By Zeba Siddiqui SAN FRANCISCO (Reuters) – Hackers have stolen data from the systems of a number of users of the popular file transfer tool MOVEit Transfer, U.S. security researchers said on Thursday, one day after the maker of the software disclosed that a security flaw had been discovered. Software maker Progress Software Corp, after […]
Hackers use flaw in popular file transfer tool to steal data, researchers say
By Zeba Siddiqui
SAN FRANCISCO (Reuters) – Hackers have stolen data from the systems of a number of users of the popular file transfer tool MOVEit Transfer, U.S. security researchers said on Thursday, one day after the maker of the software disclosed that a security flaw had been discovered.
Software maker Progress Software Corp, after disclosing the vulnerability on Wednesday, said it could lead to potential unauthorized access into users’ systems.
The managed file transfer software made by the Burlington, Massachusetts-based company allows organizations to transfer files and data between business partners and customers.
It was not immediately clear which or how many organizations use the software or were impacted by potential breaches. Chief Information Officer Ian Pitt declined to share those details, but said Progress Software had made fixes available since it discovered the vulnerability late on May 28.
The software’s eponymous cloud-based service had also been impacted by this, he told Reuters.
“As of now we see no exploit of the cloud platform,” he said.
Cybersecurity firm Rapid7 Inc and Mandiant Consulting – owned by Alphabet Inc’s Google – said they had found a number of cases in which the flaw had been exploited to steal data.
“Mass exploitation and broad data theft has occurred over the past few days,” Charles Carmakal, chief technology officer of Mandiant Consulting, said in a statement.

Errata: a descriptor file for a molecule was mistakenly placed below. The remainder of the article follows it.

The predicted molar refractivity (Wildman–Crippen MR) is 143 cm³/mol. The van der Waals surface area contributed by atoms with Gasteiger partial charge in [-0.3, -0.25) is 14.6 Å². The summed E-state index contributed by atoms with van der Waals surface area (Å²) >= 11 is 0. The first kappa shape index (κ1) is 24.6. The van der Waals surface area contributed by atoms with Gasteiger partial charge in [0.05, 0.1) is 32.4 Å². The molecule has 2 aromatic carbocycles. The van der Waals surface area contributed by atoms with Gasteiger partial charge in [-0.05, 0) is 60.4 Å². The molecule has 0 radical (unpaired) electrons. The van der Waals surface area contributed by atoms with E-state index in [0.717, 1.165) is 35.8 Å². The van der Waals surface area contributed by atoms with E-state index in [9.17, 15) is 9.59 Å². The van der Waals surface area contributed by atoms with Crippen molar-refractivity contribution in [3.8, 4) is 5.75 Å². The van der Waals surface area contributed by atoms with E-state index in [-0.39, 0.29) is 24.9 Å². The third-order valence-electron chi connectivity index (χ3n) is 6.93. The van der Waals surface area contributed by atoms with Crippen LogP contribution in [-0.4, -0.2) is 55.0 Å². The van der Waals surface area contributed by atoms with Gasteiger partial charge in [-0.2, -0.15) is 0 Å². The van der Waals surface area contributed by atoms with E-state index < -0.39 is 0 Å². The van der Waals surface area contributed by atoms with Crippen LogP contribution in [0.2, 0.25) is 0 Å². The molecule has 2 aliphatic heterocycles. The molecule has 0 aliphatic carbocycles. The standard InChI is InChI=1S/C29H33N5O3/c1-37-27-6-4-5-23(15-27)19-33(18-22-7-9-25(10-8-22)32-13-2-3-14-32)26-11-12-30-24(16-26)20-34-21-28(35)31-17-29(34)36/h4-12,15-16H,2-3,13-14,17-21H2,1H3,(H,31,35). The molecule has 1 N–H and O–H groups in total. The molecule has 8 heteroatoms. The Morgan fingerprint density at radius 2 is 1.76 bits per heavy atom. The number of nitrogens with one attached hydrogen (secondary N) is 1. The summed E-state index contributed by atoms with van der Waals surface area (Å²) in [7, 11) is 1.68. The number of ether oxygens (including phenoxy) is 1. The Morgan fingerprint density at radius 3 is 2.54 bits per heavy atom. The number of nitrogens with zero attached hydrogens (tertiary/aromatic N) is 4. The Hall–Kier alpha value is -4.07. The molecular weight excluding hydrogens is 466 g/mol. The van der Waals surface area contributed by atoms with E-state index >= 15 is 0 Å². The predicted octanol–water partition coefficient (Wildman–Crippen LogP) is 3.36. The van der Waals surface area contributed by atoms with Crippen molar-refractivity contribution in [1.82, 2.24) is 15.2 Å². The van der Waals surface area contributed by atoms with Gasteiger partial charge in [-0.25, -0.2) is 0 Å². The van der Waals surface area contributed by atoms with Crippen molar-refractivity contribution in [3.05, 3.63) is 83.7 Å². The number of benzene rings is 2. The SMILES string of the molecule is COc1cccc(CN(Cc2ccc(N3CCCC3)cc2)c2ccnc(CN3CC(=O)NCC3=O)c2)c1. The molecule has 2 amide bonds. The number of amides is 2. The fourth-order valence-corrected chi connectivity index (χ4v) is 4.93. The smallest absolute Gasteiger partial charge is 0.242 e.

Such “zero-day,” or previously unknown, vulnerabilities in managed file transfer solutions have led to data theft, leaks, extortion and victim-shaming in the past, Mandiant said.
“Although Mandiant does not yet know the motivation of the threat actor, organizations should prepare for potential extortion and publication of the stolen data,” Carmakal said.
Rapid7 said it had noticed an uptick in cases of compromise linked to the flaw since it was disclosed.
Progress Software has outlined steps users at risk can take to mitigate the impact of the security vulnerability.
Pitt did not have a comment on who might have been trying to steal data by exploiting the flaw.
“We have no evidence of it being used to spread malware,” he said.
MOVEit Transfer was used by a relatively “small” number of customers compared to those of the company’s other software products that number more than 20, he said.
“We have forensics partners on board and we are working with them to make sure that we have an ever-evolving grasp of the situation.”
(Reporting by Zeba Siddiqui in San Francisco; Editing by Christopher Cushing)